Secretary of State John Kerry joked that he had “big heels to fill” after the game-changing tenure of his predecessor, Hillary Clinton. And even though Clinton’s tenure lacks a major diplomatic score – minor victories were overshadowed by the Arab Spring and the Wikileaks scandal, as well as the Sept. 11 Benghazi attacks, all of which she handled with characteristic aplomb – but her legacy will probably rest in her work at bringing global women’s rights to the focus of United States foreign policy. Once Clinton left office many – including me – are concerned that while Kerry will be an enthusiastic and key figure in foreign policy, the attention to women’s rights will be decreased.
To many, global women’s rights is a PR-ready, soft concern that merits little result. To these critics, women’s rights is a niche topic that deserves little attention when it comes to approaching the overwhelming challenges the United States faces – primarily instability in the Middle East, the growing threat of nuclear proliferation from Iran, the constant threat of aggression from North Korea, national security and terrorism, as well as a global economy that’s crawling toward recovery. In light of all these issues, global women’s rights seems like an indulgence or a luxury, an argument that is short-sighted.
War and conflict are two issues that seemingly dominate foreign policy concerns – despite our avowed exit from Iraq, the world – particularly in the Middle East and parts of Africa, are still mired in conflict and fighting. The people who suffer the most from these problems are women and children. Women and children make up the majority of victims of war – and this becomes especially true when looking at how rape has become a tool of war for many combatants. The fact that women are still grossly underrepresented in governments as well as the military means that even though they have a limited hand in the decision-making process that goes into war-mongering, they are left to deal with the aftermath. And when peace accords are brokered, women often have limited roles in those agreements, as well.
And because men make up the majority of military casualties, women are left behind to fend for themselves – often in countries that offer little in terms of economic opportunity. This can lead to instability, which then makes an area hospitable for extremists organizations to set root. In our national continued zeal to stamp out extremism, one avenue that needs to be further explored is investing the future of these areas – programs such as micro-loans empower women to make financial decisions on behalf of their families, and can lead to independence, which then may lead to lowering poverty and hunger.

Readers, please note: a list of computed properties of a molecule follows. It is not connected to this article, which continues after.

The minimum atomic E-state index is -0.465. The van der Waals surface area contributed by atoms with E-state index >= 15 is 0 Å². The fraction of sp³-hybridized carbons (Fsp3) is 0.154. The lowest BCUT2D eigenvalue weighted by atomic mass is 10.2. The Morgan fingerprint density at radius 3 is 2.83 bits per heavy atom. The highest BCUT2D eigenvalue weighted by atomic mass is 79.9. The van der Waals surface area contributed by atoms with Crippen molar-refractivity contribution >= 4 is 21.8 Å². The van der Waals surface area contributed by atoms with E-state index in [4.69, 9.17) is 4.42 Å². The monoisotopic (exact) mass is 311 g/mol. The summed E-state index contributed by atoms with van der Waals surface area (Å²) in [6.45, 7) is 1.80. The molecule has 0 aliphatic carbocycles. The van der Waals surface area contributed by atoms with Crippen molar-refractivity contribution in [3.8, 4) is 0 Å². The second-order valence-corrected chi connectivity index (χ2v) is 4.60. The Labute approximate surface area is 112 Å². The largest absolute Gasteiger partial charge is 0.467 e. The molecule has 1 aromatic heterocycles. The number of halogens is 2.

But these concerns may seem faraway to many average Americans – global women’s rights are relevant here in the United States, as well. Rape statistics in the United States remain disturbingly high, when compared to developing countries. According to RAINN, the country’s largest anti-sexual violence organization, someone is raped every two minutes, and the real number of rapes (including those that may not be reported to the police) is at over 200,000 a year. In 2010, there were over 84,000 rapes reported – and even though his high number represents a decline since 2003, it has to be noted that rape is arguably one of the most under-reported crimes, with some estimated that over 50% of rapes go unreported. There are many factors that contribute to the high number of unreported rapes – mainly that a large number of rapes are committed by a partner or loved one (there is still a perception that “spousal rape” doesn’t exist); also victims are often blamed for their rapes, and the process of investigating a rape claim can be dehumanizing, humiliating and frightening.
Along with rape, domestic violence also affects a large segment of the United States population – roughly one in four women will be a victim of domestic violence. Domestic violence, like rape, has stigma attached, and often the women are blamed for the violence – anywhere from a quarter to 50% of domestic violence victims have lost their jobs due to the abuse they’ve suffered, and over half of homeless women are victims of domestic violence.
To look at global women’s rights, we have to include the United States as a part of a large and comprehensive list of countries that must strive to do better to ensure that women and girls are safe. Sex trafficking is a major problem in countries in Eastern Europe, Asia, and Africa, where unscrupulous individuals take advantage of women from impoverished areas, often either resorting to kidnapping or entrapping their victims and forcing them into prostitution. In the United States, sex trafficking and forced prostitution has been a problem as – almost 2,000 women were found to be victims of sexual slavery in the United States by the Justice Department, under George W. Bush – some estimates have the number as high as 50,000 (though the higher numbers are disputed). The numbers for children – especially runaways are even larger – some nonprofits estimate as many as 300,000 children are at risk for sexual exploitation at any given time.
International Women’s Day this year has a theme of ending violence against women, as well as, gaining momentum for gender parity. The goals are lofty but essential. If we are interested in a world that is stable, we need to invest in developing countries, starting with the development of gender parity for women and girls. We cannot expect a stable international community, if over half the population is still disproportionately subjugated to oppression, discrimination, or violence.